The EU is drafting emergency plans to intervene in its energy market, as pressure grows from member states to put a lid on the surging price of electricity.

European Commission chief Ursula von der Leyen said on Aug. 29 Brussels was preparing an intervention to separate power prices from the soaring cost of gas, as well as longer-term reforms to ensure electricity prices reflected cheaper renewable energy.

The EU's 27 countries have disagreed in recent months over whether to intervene in energy markets, as reduced Russian gas deliveries to Europe have pushed up power costs.

But with gas prices almost 12 times higher than at the start of 2021 and power prices setting new record highs almost daily, even the most skeptical states are softening.

Germany is willing to consider a European price cap on gas, the country's economy minister told other European energy ministers in a text message, a source who read the message told Reuters on Aug. 30.

German Chancellor Olaf Scholz will meet Spanish Prime Minister Pedro Sanchez in Meseberg in Germany on Aug. 30. Spain, along with Belgium and Greece, has for months sought to cap energy prices and urged Brussels to decouple gas and electricity costs.

EU diplomats said they were awaiting details from Brussels, before their energy ministers consider the EU proposals at emergency talks on Sept. 9. Key questions include whether interventions would be restricted to the short term.

"So far we haven't seen how it will work. Is this a crisis mechanism? How will this fit legally into the treaty?" one diplomat said.

Mounting bills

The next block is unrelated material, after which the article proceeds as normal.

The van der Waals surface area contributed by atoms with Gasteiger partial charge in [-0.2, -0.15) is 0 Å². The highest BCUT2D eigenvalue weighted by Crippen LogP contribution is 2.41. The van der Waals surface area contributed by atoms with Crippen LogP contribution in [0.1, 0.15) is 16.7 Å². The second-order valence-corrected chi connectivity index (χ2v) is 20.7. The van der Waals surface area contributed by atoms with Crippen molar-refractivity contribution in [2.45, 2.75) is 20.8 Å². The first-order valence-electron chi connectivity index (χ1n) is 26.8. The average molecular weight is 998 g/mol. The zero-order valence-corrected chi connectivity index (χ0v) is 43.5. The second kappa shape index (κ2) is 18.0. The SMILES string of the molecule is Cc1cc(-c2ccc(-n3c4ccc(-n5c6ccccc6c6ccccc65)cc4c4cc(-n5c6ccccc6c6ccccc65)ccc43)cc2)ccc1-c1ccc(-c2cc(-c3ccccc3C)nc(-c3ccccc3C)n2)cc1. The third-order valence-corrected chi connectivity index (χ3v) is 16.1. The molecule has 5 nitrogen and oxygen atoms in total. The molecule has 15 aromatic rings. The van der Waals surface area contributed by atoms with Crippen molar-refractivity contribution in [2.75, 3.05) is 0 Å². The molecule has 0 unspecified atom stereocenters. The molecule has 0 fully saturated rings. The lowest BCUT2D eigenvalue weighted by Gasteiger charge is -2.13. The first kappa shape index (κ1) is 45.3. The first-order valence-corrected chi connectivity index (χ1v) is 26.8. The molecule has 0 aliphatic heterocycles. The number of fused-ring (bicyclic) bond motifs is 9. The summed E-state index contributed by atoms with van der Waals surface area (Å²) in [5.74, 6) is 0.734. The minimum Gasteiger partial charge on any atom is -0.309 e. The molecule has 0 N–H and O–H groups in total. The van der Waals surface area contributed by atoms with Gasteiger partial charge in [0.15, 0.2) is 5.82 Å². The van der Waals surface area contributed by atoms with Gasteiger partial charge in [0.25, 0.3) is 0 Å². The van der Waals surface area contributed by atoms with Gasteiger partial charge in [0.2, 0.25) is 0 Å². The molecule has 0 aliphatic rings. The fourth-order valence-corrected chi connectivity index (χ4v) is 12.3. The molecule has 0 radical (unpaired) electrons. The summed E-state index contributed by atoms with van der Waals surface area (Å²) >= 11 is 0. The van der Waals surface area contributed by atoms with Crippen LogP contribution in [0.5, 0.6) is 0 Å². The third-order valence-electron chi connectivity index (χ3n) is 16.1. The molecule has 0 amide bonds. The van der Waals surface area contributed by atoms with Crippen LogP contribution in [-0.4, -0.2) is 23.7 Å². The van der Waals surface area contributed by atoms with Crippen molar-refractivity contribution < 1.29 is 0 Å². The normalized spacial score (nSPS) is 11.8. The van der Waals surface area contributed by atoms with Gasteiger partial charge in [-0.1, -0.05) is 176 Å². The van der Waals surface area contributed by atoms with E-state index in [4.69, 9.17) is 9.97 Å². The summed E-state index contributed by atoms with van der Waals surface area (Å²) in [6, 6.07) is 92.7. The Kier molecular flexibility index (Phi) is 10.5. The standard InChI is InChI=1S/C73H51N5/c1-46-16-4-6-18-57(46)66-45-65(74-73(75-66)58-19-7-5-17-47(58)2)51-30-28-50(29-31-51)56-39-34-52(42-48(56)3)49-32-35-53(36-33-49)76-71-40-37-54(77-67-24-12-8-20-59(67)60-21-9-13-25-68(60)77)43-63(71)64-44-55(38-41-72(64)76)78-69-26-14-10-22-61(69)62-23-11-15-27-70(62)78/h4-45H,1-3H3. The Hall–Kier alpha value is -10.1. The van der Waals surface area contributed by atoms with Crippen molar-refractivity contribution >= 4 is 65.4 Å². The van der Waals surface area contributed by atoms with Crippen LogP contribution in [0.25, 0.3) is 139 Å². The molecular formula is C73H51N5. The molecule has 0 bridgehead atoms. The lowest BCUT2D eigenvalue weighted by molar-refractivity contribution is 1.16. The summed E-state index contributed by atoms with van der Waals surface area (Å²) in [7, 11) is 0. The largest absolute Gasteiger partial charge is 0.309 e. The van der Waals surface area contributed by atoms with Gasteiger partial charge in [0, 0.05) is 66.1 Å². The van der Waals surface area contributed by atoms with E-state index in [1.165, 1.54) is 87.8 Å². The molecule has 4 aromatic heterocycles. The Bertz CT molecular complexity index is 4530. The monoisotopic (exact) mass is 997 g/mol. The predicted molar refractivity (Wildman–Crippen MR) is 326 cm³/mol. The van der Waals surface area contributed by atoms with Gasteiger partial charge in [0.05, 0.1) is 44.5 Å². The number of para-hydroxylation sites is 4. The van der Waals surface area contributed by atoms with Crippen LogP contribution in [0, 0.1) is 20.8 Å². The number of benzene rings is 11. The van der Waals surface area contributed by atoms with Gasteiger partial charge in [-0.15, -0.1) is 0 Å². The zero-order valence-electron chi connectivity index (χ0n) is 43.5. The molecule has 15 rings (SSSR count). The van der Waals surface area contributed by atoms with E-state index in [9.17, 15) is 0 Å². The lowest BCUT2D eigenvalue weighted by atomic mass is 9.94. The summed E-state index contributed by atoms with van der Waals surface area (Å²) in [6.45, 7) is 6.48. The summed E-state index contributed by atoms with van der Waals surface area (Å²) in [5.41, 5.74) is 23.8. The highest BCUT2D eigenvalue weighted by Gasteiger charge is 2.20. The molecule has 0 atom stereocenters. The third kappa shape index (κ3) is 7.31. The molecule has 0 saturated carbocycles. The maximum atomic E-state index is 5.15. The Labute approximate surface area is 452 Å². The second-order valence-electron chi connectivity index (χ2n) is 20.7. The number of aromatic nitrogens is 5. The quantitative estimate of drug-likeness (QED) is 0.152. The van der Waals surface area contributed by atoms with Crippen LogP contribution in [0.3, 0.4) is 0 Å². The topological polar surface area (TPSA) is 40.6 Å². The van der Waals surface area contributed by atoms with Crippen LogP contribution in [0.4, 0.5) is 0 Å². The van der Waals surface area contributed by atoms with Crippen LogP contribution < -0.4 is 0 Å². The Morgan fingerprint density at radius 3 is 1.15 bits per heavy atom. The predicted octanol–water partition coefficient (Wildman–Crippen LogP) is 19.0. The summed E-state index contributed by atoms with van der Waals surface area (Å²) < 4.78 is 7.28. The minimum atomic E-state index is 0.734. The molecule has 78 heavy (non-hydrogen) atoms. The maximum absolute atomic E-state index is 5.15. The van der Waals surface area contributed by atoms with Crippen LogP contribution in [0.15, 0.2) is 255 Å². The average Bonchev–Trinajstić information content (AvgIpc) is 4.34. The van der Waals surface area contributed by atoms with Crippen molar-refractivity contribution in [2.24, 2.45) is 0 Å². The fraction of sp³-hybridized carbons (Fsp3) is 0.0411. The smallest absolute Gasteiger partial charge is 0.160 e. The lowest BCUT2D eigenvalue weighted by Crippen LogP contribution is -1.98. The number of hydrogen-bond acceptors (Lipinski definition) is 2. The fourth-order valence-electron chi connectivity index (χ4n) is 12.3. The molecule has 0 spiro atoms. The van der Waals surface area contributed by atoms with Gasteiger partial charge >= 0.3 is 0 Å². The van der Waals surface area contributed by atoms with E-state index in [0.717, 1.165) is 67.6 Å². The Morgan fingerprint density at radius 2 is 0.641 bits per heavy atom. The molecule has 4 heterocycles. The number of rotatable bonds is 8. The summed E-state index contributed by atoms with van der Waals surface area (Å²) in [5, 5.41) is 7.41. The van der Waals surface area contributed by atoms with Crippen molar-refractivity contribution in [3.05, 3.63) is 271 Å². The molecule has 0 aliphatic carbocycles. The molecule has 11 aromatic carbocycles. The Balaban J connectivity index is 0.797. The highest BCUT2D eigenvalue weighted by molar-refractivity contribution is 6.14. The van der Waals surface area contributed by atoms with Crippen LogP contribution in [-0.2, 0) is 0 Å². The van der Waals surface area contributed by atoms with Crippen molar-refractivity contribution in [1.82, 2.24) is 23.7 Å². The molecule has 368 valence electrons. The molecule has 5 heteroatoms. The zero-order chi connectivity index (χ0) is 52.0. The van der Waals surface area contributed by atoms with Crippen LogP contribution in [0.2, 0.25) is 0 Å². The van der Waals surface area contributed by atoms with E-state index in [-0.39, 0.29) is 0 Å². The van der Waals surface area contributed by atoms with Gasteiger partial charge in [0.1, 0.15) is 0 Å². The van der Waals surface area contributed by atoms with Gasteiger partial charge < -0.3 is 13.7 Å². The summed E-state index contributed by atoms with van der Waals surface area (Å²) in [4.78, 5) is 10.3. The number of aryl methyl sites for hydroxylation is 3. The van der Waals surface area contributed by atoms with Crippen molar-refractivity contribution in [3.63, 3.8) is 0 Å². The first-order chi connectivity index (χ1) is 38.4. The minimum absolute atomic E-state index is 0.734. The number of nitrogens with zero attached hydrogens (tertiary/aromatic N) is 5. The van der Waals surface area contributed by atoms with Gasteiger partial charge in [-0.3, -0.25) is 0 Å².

In the current system, the EU wholesale electricity price is set by the last power plant needed to meet overall demand. Gas plants often set that price, which countries including Spain have said is unfair as it means cheap renewable energy is sold at the same price as costlier fossil fuel-based power.

Von der Leyen will meet government leaders from Denmark, Poland, Finland and the Baltic states at a summit near Copenhagen on Aug. 30, offering an opportunity to pitch the proposals to states wary of market reforms.

Denmark, Estonia, Finland and Latvia, along with Germany, Austria, the Netherlands, Ireland and Luxembourg, had publicly opposed intervening in energy markets last October and said the best response to short-term price spikes would be to provide national support for vulnerable consumers and businesses.

But after months of surging prices, such national measures are racking up enormous bills for governments. EU countries have spent 280 billion euros (US$281.15 billion) in the last year to shield consumers from energy costs, according to the think-tank Bruegel.

Spanish Energy Minister Teresa Ribera told RAC1 radio she wanted to share Spain's experience of a scheme it implemented in June to cap the price of fossil fuel-fired electricity.

"Our proposal would be to see up to what point this measure, which has shown itself to be effective...could be replicated in other EU member states," she said.